Coffee farmer complains of being overcharged continually by Customs
December 14, 2012

Coffee farmer complains of being overcharged continually by Customs

Douglas DeArment, a local coffee farmer and producer, says he has continually had problems with the local Customs service.{{more}}

The entrepreneur told SEARCHLIGHT he imports green coffee beans for blending for his business and that accumulatively, the duties on the product amount to 25 per cent.

However, DeArment said that he was overcharged the first time he imported the coffee beans.

He stated that instead of placing it in the correct category, his product was placed in another category where the duties were higher.

“They overcharged us. They put it, rather than in the green coffee beans for blending category, they put it in ‘other’, because in ‘other’ they can get 60 per cent duty,” he said.

DeArment further said he has imported coffee beans three times, and every time, Customs has placed his product in “other”.

“It’s like the law is less important than revenue for Customs,” he said.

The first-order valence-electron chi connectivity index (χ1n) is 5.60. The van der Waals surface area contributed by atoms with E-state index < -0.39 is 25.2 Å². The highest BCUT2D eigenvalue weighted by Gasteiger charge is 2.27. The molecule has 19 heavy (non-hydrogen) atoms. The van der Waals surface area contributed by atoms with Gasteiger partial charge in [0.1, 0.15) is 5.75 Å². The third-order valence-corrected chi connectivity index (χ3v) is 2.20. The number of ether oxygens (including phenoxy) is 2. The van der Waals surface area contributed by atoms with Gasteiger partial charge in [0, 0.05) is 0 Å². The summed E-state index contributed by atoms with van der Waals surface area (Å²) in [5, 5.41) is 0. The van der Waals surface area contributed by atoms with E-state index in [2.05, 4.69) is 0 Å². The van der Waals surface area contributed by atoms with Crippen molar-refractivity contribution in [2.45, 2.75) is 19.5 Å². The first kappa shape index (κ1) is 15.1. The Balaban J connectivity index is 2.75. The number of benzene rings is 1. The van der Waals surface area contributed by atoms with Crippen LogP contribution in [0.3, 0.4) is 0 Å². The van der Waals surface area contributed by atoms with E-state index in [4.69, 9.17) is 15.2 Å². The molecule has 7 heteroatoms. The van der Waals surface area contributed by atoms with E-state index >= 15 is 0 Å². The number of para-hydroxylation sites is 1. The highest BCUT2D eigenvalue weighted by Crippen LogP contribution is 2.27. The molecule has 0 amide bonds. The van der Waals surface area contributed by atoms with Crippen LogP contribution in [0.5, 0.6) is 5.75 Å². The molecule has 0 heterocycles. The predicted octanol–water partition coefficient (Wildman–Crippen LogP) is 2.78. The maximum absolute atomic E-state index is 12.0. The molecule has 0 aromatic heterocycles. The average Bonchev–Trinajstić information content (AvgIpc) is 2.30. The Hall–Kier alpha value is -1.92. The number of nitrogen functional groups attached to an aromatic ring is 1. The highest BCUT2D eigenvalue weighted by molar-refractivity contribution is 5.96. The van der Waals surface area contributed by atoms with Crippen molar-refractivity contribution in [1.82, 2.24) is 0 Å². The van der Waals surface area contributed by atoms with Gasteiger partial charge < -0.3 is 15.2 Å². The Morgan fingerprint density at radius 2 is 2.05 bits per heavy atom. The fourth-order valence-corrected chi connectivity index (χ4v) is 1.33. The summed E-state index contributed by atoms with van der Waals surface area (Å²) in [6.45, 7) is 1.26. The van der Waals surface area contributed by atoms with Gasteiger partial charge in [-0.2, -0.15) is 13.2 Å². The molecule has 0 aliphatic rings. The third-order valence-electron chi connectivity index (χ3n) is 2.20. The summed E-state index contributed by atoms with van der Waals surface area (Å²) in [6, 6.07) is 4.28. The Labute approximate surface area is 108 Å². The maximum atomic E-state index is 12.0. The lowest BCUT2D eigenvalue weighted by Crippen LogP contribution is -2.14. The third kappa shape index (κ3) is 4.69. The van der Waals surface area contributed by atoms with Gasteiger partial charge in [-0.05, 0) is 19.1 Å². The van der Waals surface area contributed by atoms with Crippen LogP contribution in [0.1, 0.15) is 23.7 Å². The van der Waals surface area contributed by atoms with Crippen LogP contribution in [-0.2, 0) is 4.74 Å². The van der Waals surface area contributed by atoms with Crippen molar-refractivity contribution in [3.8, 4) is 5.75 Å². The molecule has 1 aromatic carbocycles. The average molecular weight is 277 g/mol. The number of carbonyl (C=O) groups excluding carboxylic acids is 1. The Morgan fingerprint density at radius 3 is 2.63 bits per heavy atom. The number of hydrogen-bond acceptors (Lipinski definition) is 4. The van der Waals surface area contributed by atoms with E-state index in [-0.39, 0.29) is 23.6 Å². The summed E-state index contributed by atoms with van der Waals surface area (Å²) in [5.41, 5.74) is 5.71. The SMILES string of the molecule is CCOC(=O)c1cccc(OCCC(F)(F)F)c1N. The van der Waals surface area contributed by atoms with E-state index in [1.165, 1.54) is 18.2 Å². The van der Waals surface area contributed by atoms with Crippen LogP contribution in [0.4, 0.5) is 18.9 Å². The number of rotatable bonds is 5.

The coffee farmer’s distaste for Customs began when he took on a three-year task of getting back monies that he said he had paid unfairly.

He told SEARCHLIGHT that he had imported fruit tree seedlings and was told by the chief VAT officer that there were no duties on seedlings.

However, when the seedlings arrived, he was charged VAT on the plants, he said.

DeArment explained that he was snubbed by several customs officers who insisted that he had to pay VAT on the seedlings.

He further stated that it was not until a Customs Appeal Board was set up and he got to explain his problem that he was refunded.

“I’ve been through Customs in many countries and often it’s a one-minute or two-minute process, one third of a sheet of paper and one customs officer,” he said.

“The same thing going through Customs in St Vincent, they need five customs officers, about 20 sheets of paper and three days.”

The entrepreneur also believes that Customs is deterring other businesses from coming to St Vincent.

“People won’t come here because of Customs. People have personally told me they will not come here after knowing what Customs is like in St Vincent,” he said.

DeArment, who is also a dental technician, said that Customs assumes the worst of importers.

He explained that, as a dental technician, he imports items that are factory sealed.

“Customs sometimes breaks the seal and sticks their finger in there … I once saw a dirty thumb print in there,” he said

He said it costs a lot of money, because the product immediately begins to expire and that the service is destroying businesses that way.

Searchlight was unsuccessful in repeated attempts to reach Comptroller of Customs Grenville John for comment. (BK)